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Researchers reveal mechanism by which hosts avoid autoimmune attack caused by cGAS
The paper published online in the journal Cell Research. [Photo/WeChat account of Biophysical Society of China]
Researchers from the Institute of Biophysics, Chinese Academy of Sciences, published a research paper entitled the "Structural basis for nucleosome-mediated inhibition of cGAS activity" online in the journal Cell Research.
The paper reports two cryo-electron microscopic structures of cyclic GMP-AMP synthase (cGAS)-nucleosome complexes and provides structural insights into the inhibition of cGAS activity by the nucleosome -- as well as advances the understanding of the mechanism by which hosts avoid the autoimmune attack caused by cGAS.
Activation of cGAS through sensing cytosolic double stranded DNA (dsDNA) plays a pivotal role in innate immunity against exogenous infections, as well as cellular regulation under stress. Aberrant activation of cGAS induced by self-DNA is related to autoimmune diseases.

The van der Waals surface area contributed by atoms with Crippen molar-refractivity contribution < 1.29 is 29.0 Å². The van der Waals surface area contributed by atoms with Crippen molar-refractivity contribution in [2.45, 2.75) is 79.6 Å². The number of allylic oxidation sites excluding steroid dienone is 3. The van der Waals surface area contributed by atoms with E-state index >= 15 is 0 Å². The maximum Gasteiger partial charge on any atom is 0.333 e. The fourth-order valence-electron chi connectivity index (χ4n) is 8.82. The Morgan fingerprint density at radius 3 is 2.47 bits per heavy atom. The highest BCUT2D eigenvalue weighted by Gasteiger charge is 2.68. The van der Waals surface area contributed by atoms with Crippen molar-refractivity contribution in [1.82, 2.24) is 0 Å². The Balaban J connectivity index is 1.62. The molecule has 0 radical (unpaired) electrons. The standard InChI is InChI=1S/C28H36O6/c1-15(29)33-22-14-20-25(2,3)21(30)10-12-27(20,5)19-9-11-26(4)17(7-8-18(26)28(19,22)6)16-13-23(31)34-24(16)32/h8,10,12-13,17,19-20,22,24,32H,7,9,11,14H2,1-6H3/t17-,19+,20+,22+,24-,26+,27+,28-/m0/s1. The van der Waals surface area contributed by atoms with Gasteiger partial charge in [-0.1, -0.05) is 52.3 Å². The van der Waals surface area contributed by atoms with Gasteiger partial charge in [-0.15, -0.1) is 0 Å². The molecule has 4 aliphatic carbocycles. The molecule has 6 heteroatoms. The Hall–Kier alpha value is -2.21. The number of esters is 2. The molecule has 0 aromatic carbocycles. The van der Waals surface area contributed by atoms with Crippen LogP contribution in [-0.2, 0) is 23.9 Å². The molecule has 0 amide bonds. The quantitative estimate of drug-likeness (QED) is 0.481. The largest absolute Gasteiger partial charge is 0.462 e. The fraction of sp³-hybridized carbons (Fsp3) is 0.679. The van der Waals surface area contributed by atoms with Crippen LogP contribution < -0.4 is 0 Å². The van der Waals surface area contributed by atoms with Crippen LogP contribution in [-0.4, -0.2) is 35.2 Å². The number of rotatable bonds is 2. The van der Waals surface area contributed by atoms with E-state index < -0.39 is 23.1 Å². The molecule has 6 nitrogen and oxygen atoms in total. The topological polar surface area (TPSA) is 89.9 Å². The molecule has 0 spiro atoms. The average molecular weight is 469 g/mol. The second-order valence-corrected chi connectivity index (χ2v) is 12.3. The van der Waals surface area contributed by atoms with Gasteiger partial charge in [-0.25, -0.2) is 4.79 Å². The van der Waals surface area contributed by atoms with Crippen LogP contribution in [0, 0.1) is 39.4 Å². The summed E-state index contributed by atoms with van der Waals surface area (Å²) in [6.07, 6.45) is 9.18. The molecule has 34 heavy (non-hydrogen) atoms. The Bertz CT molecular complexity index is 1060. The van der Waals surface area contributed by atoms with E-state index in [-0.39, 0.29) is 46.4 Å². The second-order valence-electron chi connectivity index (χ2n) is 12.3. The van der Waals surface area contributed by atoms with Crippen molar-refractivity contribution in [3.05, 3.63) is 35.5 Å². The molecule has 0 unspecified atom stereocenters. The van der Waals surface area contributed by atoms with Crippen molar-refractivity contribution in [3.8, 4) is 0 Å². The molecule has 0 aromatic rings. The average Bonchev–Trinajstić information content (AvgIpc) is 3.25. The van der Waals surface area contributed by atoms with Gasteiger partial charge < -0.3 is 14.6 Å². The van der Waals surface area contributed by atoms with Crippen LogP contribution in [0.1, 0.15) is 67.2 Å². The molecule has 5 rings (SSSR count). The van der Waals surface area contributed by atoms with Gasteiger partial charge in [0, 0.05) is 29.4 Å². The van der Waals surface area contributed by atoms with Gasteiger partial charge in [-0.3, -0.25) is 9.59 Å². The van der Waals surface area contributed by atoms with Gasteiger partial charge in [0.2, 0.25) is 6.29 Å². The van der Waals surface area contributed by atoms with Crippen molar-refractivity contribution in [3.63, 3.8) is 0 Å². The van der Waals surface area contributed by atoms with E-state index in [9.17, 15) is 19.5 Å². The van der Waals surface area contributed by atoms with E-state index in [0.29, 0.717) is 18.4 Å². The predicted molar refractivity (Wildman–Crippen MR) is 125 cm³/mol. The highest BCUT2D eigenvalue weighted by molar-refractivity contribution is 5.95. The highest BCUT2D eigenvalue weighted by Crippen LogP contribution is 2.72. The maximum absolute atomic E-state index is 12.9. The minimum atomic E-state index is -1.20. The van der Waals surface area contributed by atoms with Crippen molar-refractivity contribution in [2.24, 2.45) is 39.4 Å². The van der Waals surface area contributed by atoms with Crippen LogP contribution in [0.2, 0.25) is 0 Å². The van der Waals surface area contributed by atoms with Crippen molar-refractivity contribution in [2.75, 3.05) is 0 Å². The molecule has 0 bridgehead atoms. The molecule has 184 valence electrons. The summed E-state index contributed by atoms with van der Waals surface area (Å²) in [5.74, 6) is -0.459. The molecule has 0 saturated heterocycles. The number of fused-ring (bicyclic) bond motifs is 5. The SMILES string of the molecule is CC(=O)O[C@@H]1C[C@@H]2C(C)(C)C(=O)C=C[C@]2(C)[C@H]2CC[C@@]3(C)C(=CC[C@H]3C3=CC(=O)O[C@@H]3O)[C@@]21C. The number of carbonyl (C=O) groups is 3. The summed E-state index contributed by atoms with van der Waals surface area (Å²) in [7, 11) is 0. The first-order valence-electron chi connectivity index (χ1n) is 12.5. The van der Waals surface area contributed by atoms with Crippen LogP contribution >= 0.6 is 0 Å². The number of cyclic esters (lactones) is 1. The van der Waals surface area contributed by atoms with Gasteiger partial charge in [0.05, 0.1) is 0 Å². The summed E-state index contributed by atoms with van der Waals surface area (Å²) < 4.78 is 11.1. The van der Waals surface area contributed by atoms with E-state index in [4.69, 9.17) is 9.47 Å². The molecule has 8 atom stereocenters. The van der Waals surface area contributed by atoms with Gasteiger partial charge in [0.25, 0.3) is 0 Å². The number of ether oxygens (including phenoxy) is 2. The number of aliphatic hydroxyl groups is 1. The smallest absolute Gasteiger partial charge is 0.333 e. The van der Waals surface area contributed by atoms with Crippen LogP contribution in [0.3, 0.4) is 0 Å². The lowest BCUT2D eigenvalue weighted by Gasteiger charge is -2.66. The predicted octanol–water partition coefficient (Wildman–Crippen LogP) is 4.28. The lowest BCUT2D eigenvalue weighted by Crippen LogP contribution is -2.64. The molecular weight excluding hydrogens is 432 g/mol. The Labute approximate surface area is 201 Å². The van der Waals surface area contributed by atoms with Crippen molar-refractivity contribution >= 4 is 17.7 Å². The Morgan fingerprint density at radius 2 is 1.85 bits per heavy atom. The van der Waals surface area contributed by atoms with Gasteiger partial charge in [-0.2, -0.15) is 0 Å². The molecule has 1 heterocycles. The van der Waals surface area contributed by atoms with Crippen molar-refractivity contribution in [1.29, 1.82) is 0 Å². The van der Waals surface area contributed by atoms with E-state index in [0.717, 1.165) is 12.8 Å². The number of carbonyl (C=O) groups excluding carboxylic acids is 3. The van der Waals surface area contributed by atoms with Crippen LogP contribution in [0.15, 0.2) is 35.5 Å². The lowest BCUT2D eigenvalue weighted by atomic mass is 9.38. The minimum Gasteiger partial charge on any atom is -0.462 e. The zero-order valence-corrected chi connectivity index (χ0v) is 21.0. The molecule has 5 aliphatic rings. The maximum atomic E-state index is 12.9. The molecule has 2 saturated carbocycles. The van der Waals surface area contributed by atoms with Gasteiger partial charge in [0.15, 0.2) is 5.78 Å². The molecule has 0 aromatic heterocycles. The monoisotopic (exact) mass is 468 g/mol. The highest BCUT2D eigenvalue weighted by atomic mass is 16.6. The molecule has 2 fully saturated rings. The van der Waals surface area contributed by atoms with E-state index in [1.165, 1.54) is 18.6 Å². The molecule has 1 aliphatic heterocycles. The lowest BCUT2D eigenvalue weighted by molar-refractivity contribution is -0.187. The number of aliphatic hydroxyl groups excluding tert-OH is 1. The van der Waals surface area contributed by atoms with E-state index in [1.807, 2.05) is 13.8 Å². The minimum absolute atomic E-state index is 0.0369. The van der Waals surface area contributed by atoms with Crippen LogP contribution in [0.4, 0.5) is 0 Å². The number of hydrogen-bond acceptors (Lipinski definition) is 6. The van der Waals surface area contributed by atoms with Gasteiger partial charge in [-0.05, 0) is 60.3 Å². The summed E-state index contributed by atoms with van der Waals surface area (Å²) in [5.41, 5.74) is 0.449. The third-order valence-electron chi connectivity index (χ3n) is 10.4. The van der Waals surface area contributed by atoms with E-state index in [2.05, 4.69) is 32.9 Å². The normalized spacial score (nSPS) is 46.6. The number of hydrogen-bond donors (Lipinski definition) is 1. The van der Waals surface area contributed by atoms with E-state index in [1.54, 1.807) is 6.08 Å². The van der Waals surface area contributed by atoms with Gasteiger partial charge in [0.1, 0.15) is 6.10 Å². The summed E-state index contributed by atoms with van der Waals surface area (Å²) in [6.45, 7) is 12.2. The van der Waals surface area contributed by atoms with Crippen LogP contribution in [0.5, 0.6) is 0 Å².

cGAS accumulates at chromosomes during mitosis or spontaneously in the nucleus. Binding of cGAS to the nucleosome competitively attenuates the dsDNA-mediated cGAS activation, but the molecular mechanism of the attenuation is still poorly understood.
The structures of cGAS–nucleosome complexes reported in the paper reveal that cGAS interacts with the nucleosome as a monomer, forming 1:1 and 2:2 complexes, respectively. cGAS contacts the nucleosomal acidic patch formed by the H2A–H2B heterodimer through the dsDNA-binding site B in both complexes and could interact with the DNA from the other symmetrically placed nucleosome via the dsDNA-binding site C in the 2:2 complex.
The bound nucleosome inhibits the activation of cGAS by blocking the interaction of cGAS with ligand dsDNA and disrupting cGAS dimerization. R236A or R255A mutation of cGAS impairs the binding between cGAS and the nucleosome and largely relieves the nucleosome-mediated inhibition of cGAS activity.